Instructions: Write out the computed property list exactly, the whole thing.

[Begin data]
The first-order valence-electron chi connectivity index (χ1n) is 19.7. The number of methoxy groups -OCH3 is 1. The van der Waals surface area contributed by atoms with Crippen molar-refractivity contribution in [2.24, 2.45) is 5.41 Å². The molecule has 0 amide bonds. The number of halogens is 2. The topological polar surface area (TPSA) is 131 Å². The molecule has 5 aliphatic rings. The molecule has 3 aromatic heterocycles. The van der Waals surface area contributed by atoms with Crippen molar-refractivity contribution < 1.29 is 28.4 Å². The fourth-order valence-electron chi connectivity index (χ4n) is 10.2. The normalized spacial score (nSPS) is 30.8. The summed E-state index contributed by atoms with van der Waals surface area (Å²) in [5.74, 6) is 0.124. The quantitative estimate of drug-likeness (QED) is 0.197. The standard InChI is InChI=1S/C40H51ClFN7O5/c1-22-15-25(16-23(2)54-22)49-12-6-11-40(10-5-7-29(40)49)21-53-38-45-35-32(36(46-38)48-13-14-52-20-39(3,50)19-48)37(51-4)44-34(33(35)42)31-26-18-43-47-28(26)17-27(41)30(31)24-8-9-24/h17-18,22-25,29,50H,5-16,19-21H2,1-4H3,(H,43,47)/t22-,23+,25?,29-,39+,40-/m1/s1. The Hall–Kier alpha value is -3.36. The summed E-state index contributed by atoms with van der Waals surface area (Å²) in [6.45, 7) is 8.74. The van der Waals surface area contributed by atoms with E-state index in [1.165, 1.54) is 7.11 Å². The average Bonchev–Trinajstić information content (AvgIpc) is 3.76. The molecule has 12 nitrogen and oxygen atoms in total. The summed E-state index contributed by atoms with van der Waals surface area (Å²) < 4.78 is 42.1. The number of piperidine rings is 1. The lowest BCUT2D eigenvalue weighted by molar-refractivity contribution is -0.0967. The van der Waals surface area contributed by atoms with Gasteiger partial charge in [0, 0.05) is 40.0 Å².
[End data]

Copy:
The first-order valence-electron chi connectivity index (χ1n) is 19.7. The number of methoxy groups -OCH3 is 1. The van der Waals surface area contributed by atoms with Crippen molar-refractivity contribution in [2.24, 2.45) is 5.41 Å². The molecule has 0 amide bonds. The number of halogens is 2. The topological polar surface area (TPSA) is 131 Å². The molecule has 5 aliphatic rings. The molecule has 3 aromatic heterocycles. The van der Waals surface area contributed by atoms with Crippen molar-refractivity contribution < 1.29 is 28.4 Å². The fourth-order valence-electron chi connectivity index (χ4n) is 10.2. The normalized spacial score (nSPS) is 30.8. The summed E-state index contributed by atoms with van der Waals surface area (Å²) in [5.74, 6) is 0.124. The quantitative estimate of drug-likeness (QED) is 0.197. The standard InChI is InChI=1S/C40H51ClFN7O5/c1-22-15-25(16-23(2)54-22)49-12-6-11-40(10-5-7-29(40)49)21-53-38-45-35-32(36(46-38)48-13-14-52-20-39(3,50)19-48)37(51-4)44-34(33(35)42)31-26-18-43-47-28(26)17-27(41)30(31)24-8-9-24/h17-18,22-25,29,50H,5-16,19-21H2,1-4H3,(H,43,47)/t22-,23+,25?,29-,39+,40-/m1/s1. The Hall–Kier alpha value is -3.36. The summed E-state index contributed by atoms with van der Waals surface area (Å²) in [6.45, 7) is 8.74. The van der Waals surface area contributed by atoms with E-state index in [1.165, 1.54) is 7.11 Å². The average Bonchev–Trinajstić information content (AvgIpc) is 3.76. The molecule has 12 nitrogen and oxygen atoms in total. The summed E-state index contributed by atoms with van der Waals surface area (Å²) < 4.78 is 42.1. The number of piperidine rings is 1. The lowest BCUT2D eigenvalue weighted by molar-refractivity contribution is -0.0967. The van der Waals surface area contributed by atoms with Gasteiger partial charge in [0, 0.05) is 40.0 Å².